Hello all! Happy 2013 — I hope you all had a good Christmas. It’s always difficult to keep motivated in the run up to Christmas with the cold weather and dark nights, but never fear, January is here! It’s time to crack on and gear up for the spring, get ready for shows, tidy up the tackroom and work off that mince pie tummy.
I’ve just been reading this week’s Horse & Hound magazine and I am thrilled to see a horse that I used to train and compete not only featured in the dressage round up, but also mentioned on the front cover! Woodward is an eight-year-old gelding, owned by Daniel Greenwood and Jamie Reynolds, that I competed at novice up to regional level. I rode him for Dan, who can’t compete at novice due to his rider group. He is such a talented horse and that combined with his big frame creates such an impressive picture.
It is so rewarding to see a horse that you used to care for and ride go on and do such great things with their owner. Woody has competed at several regional and national championships and now his first advanced 102 at Addington. I have been lucky enough to watch Dan train Woody at home and he really brings out the best in him. He has such jaw-dropping extravagant paces, it’s no wonder the judge at C (David Trott) put ‘Wow’ for his paces. Sadly Dan has decided to sell Woody but I am sure the best is yet to come for him.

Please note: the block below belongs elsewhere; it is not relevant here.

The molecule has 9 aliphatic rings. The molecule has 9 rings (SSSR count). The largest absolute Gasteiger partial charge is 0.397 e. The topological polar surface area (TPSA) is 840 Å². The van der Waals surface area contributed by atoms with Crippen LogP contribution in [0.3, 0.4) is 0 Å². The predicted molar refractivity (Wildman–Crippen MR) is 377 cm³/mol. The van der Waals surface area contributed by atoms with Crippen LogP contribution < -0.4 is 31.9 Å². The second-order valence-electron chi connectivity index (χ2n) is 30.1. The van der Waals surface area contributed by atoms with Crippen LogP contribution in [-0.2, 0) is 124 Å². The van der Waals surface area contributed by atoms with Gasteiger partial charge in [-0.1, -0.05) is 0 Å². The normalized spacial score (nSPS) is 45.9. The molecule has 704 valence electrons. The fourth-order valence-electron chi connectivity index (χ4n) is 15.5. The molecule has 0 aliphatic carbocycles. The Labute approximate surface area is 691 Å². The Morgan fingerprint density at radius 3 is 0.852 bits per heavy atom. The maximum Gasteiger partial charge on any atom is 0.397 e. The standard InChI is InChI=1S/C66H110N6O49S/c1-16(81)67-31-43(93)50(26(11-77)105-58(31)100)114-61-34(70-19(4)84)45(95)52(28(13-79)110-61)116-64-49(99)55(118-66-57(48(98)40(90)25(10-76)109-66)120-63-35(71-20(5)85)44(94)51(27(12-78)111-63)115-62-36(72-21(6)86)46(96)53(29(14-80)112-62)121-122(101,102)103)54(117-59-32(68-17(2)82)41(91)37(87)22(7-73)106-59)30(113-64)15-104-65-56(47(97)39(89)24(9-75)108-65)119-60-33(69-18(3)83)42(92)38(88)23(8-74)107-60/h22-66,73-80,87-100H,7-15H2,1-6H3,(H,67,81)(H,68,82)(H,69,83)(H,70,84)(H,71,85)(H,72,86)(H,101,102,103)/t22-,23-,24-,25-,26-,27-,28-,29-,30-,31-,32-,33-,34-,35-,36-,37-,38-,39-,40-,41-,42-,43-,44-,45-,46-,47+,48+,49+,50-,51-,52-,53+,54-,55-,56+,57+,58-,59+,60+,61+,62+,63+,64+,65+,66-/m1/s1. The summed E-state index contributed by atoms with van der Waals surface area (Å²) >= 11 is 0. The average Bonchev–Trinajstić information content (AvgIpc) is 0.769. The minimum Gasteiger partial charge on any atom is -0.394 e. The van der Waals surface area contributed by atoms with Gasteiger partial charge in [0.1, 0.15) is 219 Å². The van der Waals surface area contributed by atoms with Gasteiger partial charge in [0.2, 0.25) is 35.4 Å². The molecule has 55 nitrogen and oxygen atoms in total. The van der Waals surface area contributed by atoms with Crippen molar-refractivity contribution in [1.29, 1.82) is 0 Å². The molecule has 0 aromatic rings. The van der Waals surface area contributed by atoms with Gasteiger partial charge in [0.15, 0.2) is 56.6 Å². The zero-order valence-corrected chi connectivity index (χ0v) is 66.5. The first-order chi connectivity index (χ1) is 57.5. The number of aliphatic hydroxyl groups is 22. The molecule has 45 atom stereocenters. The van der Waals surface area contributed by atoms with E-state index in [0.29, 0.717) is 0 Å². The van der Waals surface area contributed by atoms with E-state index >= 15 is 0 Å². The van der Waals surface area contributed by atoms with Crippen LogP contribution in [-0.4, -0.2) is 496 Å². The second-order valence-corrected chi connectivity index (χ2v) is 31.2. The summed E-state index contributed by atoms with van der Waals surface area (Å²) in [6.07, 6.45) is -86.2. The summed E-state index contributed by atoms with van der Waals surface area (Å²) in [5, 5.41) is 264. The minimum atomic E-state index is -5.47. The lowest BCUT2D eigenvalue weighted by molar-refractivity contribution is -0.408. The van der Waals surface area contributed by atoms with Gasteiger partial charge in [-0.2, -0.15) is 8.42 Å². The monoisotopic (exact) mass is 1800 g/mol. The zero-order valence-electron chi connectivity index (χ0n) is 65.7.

We are very lucky at Crown Farm to have such a diverse range of liveries. There are dressage horses, eventers, showjumpers, show horses and happy hackers. But the ones that interest me are the Western horses owned by Henrietta Campbell. Last week Henrietta offered me a lesson on one of her horses, Ebby. Well, more like dared me! After the initial worry of making a fool of myself I succumbed to the power of peer pressure — just call me Anky van Grunsven!
A lot of the principles of western riding are similar to those of dressage. Both disciplines require the horse to be extremely obedient and sensitive to the rider’s aids. It is difficult to get used to the different tack and different ways of doing things. The reins felt very long! I could tell Ebby where I wanted to go just by looking in that direction and taking my leg away from his side meant I was asking him to go forward. It’s all about opening doors with the aids and allowing the horse to move into that space.
Henrietta showed me how to go from a jog straight into a rein back and also how to do one of those spinny things (I’m sure there is a more technical name for that!). It was such a pleasure to ride a horse, although trained for an alternative discipline, that was just as responsive and obedient. That’s the way I like to train my horses.
The boys are all going well. Bandini returned home last week after his short stay, so it is fairly quiet at the ranch. However I have a feeling it is just the quiet before the storm…
Hope the weather isn’t disrupting you all too much. Stay warm.